Protective Cases: What they are and why you need one
In 1976, Peli Products invented a new product category of virtually indestructible protective cases. Although there are a lot of pretenders out there, the original protective case has and always will be synonymous with Peli. But what exactly are protective cases?
In this series of posts, we’ll address just about everything regarding protective cases. In part 1, we’ll cover what protective cases are, what makes them so special and effective in protecting and transporting certain valuable items by going over their common characteristics. In part two, we’ll cover the mostcommon case interiors. And in part 3 we’ll cover,who uses them and why.
Protective Cases for Whatever You Value Most
When one thinks of the phrase “protective case,” what might come to mind first is a phone case. Given that the vast majority of us are walking around with expensive smartphones in our pockets on a daily basis nowadays, this makes sense. However, at Peli, we produce protective cases of a more “professional” or “high performance” nature. What exactly does that look like? Well, many of these cases are more akin to briefcases, while some are larger cases with wheels, perhaps more similar to luggage you would use when you travel. Often, they come equipped with foam inserts or other protective interiors to protect what’s inside. In fact, as the name suggests, what makes them so special is their capacity for protection. You could even conceivably use them to protect your phone, but they’ll protect just about anything you put inside them.
To be more precise, though, Peli protective cases are injection moulded cases in copolymer polypropylene used to protect sensitive devices of different sizes. From small waterproof cases for delicate equipment, such as camera cases or compact boxes for drones to crush-proof large size cases with wheels to transport any engineering instrumentation intact and functional. Basically, if you have something you want to protect during transport, especially something very valuable and/or fragile, a high-performance protective case is exactly what you need.
Let’s take a look at some common characteristics of protective cases.
Protective Cases – Common Characteristics
Strength:If a protective case is going to protect your valuables, it needs to be strong. Protective cases are strong because of the manufacturing technique known as injection moulding and the use of copolymer polypropylene. Polypropylene is a thermoplastic that offers a great combination of physical, chemical, mechanical, thermal, and electrical properties, with a good strength to weight ratio. It is also lightweight, resistant to staining, and does not absorb moisture. What that all means in layman’s term is that a protective case is crushproof and drop resistant.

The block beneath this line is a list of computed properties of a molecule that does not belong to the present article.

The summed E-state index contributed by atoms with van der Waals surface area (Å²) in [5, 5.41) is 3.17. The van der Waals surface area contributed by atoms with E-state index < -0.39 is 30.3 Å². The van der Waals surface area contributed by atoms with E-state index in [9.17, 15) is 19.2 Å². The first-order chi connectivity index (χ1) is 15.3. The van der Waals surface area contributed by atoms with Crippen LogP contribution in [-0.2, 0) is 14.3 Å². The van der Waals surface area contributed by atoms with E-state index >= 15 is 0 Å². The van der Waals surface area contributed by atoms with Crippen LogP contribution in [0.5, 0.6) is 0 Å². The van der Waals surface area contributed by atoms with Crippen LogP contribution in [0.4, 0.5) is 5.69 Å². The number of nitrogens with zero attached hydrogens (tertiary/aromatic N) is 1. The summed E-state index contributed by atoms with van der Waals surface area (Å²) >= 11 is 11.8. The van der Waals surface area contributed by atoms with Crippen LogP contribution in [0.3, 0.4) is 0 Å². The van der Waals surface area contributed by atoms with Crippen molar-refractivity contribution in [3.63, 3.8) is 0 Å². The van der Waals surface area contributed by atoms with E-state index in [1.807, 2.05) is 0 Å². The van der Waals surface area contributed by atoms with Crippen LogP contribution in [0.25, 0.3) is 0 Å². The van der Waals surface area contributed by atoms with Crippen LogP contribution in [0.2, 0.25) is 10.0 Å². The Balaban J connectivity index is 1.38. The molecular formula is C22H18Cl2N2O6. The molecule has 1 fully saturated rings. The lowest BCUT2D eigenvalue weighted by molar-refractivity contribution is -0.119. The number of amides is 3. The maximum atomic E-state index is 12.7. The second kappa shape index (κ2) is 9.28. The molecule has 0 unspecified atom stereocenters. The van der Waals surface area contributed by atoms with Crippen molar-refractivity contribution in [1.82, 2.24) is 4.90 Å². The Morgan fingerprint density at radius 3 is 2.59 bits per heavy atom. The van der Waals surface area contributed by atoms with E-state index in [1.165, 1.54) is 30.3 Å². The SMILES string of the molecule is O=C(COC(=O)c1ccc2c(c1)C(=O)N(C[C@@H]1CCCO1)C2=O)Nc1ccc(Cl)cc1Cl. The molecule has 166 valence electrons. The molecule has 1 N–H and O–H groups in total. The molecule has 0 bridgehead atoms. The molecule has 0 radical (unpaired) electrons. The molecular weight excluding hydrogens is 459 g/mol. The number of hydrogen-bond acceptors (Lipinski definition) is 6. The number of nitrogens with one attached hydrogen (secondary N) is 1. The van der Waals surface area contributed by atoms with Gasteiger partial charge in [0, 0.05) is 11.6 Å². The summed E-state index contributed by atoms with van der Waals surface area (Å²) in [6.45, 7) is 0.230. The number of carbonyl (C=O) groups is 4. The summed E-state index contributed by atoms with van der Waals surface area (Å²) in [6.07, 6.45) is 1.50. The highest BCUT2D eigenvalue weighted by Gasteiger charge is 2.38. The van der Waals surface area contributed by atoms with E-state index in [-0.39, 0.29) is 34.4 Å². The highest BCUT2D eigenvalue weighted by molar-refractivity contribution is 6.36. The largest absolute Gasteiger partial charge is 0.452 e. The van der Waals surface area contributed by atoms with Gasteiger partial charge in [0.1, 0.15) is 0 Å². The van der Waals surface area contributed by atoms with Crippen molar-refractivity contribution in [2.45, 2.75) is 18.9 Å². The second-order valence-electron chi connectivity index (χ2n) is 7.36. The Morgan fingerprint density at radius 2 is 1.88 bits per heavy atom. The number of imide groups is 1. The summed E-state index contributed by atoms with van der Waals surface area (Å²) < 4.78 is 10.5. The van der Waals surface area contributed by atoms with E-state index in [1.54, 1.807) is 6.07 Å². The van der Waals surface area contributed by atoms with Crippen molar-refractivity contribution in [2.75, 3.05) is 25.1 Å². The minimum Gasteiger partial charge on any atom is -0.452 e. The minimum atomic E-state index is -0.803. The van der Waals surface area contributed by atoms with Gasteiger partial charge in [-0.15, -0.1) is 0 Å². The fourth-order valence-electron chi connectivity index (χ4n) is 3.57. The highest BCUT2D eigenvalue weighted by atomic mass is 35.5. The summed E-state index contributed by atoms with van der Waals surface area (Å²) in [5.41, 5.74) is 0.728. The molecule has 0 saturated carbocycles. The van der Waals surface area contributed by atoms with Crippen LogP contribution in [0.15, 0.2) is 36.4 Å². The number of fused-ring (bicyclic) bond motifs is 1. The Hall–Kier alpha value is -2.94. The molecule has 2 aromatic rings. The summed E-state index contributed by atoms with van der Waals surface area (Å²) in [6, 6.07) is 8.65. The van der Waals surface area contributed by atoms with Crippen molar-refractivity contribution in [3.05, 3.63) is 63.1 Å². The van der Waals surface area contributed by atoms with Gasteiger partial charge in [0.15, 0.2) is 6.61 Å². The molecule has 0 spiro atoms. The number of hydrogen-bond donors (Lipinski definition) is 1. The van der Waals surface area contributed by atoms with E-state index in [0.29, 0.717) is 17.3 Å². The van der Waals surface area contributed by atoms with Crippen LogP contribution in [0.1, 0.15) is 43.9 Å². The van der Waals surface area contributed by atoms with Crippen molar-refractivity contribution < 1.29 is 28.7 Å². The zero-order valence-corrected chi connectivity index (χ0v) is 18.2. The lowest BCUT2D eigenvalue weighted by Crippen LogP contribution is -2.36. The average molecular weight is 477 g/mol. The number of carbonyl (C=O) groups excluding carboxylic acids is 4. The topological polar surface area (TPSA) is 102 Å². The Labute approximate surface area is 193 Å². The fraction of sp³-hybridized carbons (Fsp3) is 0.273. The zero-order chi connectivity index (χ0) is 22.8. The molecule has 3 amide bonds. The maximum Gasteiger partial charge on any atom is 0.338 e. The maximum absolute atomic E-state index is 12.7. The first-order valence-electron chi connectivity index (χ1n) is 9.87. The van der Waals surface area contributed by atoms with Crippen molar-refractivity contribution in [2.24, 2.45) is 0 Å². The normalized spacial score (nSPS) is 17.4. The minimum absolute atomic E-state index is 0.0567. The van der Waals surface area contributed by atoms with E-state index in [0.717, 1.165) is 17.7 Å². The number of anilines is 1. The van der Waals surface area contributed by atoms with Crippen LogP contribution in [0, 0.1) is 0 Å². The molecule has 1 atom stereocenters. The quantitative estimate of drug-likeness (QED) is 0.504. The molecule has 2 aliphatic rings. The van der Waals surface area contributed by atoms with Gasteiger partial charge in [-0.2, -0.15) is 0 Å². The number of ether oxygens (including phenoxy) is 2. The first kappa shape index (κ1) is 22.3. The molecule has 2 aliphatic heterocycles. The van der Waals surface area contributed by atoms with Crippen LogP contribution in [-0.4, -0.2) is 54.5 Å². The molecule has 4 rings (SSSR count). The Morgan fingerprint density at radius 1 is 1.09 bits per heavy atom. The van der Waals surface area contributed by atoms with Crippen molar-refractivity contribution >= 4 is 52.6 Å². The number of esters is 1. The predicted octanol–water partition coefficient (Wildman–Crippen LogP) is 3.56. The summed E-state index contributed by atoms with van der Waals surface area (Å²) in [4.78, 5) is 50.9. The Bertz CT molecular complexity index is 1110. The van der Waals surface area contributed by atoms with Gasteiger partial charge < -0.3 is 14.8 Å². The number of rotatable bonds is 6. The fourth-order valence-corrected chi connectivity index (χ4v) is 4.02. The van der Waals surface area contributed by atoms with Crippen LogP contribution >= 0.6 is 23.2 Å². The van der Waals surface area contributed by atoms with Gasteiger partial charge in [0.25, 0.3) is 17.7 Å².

Impenetrable:In addition to being crushproof, protective cases must also protect what’s inside from outside elements, such as water and dust. Protective cases therefore use some kind watertight and dustproof hermetic seal to keep said elements out. In the case of Peli, this is a polymer o-ring seal and double throw latches. Once these babies are closed, nothing is getting inside.
Airtight:If there is a seal, what happens when these cases are taken to high altitudes, such as on airplanes? Won’t this make it hard to open the case? Well, with an automatic pressure equalization valve, built-up air pressure is released; however, water molecules are still kept out, resulting in an easy to open, watertight case, at any altitude.
Mobility:The ability to move these cases around with ease is one of the most important characteristics of a protective case. If it wasn’t mobile, it wouldn’t be of much use. Thus, protective cases are either light enough to carry by hand and/or come with both wheels and a retractable extension trolley handle to allow you to pull the case as it rolls along the ground.
Protective Interiors:Of course, these cases also must have protective interiors to keep what is inside safe. Usually, this consists of some kind of customizable foam, but there are alternatives to foam. We will get into the different case interior options in part two of this Protective Case Explainer series.